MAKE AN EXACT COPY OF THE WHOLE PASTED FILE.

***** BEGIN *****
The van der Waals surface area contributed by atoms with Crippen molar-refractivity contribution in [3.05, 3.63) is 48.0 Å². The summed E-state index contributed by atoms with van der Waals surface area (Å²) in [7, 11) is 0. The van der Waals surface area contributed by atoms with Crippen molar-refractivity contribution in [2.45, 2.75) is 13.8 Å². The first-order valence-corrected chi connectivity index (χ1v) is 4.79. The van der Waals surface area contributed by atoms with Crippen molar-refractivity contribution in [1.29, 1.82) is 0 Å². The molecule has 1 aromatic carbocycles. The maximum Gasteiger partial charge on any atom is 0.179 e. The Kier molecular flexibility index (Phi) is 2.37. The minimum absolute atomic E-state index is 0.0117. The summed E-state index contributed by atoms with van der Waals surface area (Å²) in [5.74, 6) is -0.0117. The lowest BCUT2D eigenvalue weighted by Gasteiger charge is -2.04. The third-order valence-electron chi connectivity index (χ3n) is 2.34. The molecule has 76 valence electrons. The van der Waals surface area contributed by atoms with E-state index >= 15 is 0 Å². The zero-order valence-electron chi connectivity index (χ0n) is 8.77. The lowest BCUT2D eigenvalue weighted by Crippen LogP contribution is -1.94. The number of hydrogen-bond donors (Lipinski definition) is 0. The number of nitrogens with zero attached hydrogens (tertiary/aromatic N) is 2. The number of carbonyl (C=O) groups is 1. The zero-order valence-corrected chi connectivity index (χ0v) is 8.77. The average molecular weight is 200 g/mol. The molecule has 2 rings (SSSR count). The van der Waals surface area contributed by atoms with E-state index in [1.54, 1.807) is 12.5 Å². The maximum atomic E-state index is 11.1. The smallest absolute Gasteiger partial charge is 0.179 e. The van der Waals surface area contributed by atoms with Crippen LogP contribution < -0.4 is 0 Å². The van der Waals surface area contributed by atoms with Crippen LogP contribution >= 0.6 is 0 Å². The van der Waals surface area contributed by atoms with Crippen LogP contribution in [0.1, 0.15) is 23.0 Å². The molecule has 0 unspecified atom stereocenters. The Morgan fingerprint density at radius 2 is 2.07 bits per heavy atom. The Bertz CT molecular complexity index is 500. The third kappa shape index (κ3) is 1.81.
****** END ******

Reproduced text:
The van der Waals surface area contributed by atoms with Crippen molar-refractivity contribution in [3.05, 3.63) is 48.0 Å². The summed E-state index contributed by atoms with van der Waals surface area (Å²) in [7, 11) is 0. The van der Waals surface area contributed by atoms with Crippen molar-refractivity contribution in [2.45, 2.75) is 13.8 Å². The first-order valence-corrected chi connectivity index (χ1v) is 4.79. The van der Waals surface area contributed by atoms with Crippen molar-refractivity contribution in [1.29, 1.82) is 0 Å². The molecule has 1 aromatic carbocycles. The maximum Gasteiger partial charge on any atom is 0.179 e. The Kier molecular flexibility index (Phi) is 2.37. The minimum absolute atomic E-state index is 0.0117. The summed E-state index contributed by atoms with van der Waals surface area (Å²) in [5.74, 6) is -0.0117. The lowest BCUT2D eigenvalue weighted by Gasteiger charge is -2.04. The third-order valence-electron chi connectivity index (χ3n) is 2.34. The molecule has 76 valence electrons. The van der Waals surface area contributed by atoms with E-state index >= 15 is 0 Å². The zero-order valence-electron chi connectivity index (χ0n) is 8.77. The lowest BCUT2D eigenvalue weighted by Crippen LogP contribution is -1.94. The number of hydrogen-bond donors (Lipinski definition) is 0. The number of nitrogens with zero attached hydrogens (tertiary/aromatic N) is 2. The number of carbonyl (C=O) groups is 1. The zero-order valence-corrected chi connectivity index (χ0v) is 8.77. The average molecular weight is 200 g/mol. The molecule has 2 rings (SSSR count). The van der Waals surface area contributed by atoms with E-state index in [1.54, 1.807) is 12.5 Å². The maximum atomic E-state index is 11.1. The smallest absolute Gasteiger partial charge is 0.179 e. The van der Waals surface area contributed by atoms with Crippen LogP contribution < -0.4 is 0 Å². The van der Waals surface area contributed by atoms with Crippen LogP contribution >= 0.6 is 0 Å². The van der Waals surface area contributed by atoms with Crippen LogP contribution in [0.1, 0.15) is 23.0 Å². The molecule has 0 unspecified atom stereocenters. The Morgan fingerprint density at radius 2 is 2.07 bits per heavy atom. The Bertz CT molecular complexity index is 500. The third kappa shape index (κ3) is 1.81.